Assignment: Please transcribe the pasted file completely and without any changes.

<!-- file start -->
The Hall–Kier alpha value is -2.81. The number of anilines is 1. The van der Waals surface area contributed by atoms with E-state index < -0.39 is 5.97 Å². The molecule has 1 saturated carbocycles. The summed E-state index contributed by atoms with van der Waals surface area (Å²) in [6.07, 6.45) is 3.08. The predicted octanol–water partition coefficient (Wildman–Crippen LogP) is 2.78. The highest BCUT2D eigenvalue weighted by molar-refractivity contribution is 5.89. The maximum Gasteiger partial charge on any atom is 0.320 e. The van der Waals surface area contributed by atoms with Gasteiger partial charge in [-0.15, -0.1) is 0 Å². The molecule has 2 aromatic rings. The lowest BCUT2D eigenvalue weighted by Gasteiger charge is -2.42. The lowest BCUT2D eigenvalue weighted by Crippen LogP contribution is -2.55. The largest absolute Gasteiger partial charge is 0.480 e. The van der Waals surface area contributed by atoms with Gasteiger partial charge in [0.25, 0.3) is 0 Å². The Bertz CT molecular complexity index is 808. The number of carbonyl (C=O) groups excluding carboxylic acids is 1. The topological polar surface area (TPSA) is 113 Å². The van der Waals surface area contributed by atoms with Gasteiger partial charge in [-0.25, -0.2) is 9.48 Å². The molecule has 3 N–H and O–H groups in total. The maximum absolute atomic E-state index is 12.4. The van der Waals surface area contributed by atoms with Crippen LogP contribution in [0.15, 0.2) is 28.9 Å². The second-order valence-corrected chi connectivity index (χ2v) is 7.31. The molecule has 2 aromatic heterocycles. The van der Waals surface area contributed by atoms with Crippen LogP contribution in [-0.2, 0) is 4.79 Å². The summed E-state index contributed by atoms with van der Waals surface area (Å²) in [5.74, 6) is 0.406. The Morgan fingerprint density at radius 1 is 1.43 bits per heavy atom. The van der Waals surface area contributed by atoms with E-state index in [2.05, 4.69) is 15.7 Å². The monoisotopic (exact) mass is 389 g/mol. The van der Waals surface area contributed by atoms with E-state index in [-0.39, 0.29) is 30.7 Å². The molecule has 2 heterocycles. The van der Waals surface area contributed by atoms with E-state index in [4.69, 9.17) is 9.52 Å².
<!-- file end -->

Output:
The Hall–Kier alpha value is -2.81. The number of anilines is 1. The van der Waals surface area contributed by atoms with E-state index < -0.39 is 5.97 Å². The molecule has 1 saturated carbocycles. The summed E-state index contributed by atoms with van der Waals surface area (Å²) in [6.07, 6.45) is 3.08. The predicted octanol–water partition coefficient (Wildman–Crippen LogP) is 2.78. The highest BCUT2D eigenvalue weighted by molar-refractivity contribution is 5.89. The maximum Gasteiger partial charge on any atom is 0.320 e. The van der Waals surface area contributed by atoms with Gasteiger partial charge in [-0.15, -0.1) is 0 Å². The molecule has 2 aromatic rings. The lowest BCUT2D eigenvalue weighted by Gasteiger charge is -2.42. The lowest BCUT2D eigenvalue weighted by Crippen LogP contribution is -2.55. The largest absolute Gasteiger partial charge is 0.480 e. The van der Waals surface area contributed by atoms with Gasteiger partial charge in [0.25, 0.3) is 0 Å². The Bertz CT molecular complexity index is 808. The number of carbonyl (C=O) groups excluding carboxylic acids is 1. The topological polar surface area (TPSA) is 113 Å². The van der Waals surface area contributed by atoms with Gasteiger partial charge in [-0.25, -0.2) is 9.48 Å². The molecule has 3 N–H and O–H groups in total. The maximum absolute atomic E-state index is 12.4. The van der Waals surface area contributed by atoms with Crippen LogP contribution in [0.15, 0.2) is 28.9 Å². The second-order valence-corrected chi connectivity index (χ2v) is 7.31. The molecule has 2 aromatic heterocycles. The van der Waals surface area contributed by atoms with Crippen LogP contribution in [-0.2, 0) is 4.79 Å². The summed E-state index contributed by atoms with van der Waals surface area (Å²) in [5.74, 6) is 0.406. The Morgan fingerprint density at radius 1 is 1.43 bits per heavy atom. The van der Waals surface area contributed by atoms with E-state index in [2.05, 4.69) is 15.7 Å². The monoisotopic (exact) mass is 389 g/mol. The van der Waals surface area contributed by atoms with E-state index in [-0.39, 0.29) is 30.7 Å². The molecule has 2 heterocycles. The van der Waals surface area contributed by atoms with E-state index in [4.69, 9.17) is 9.52 Å².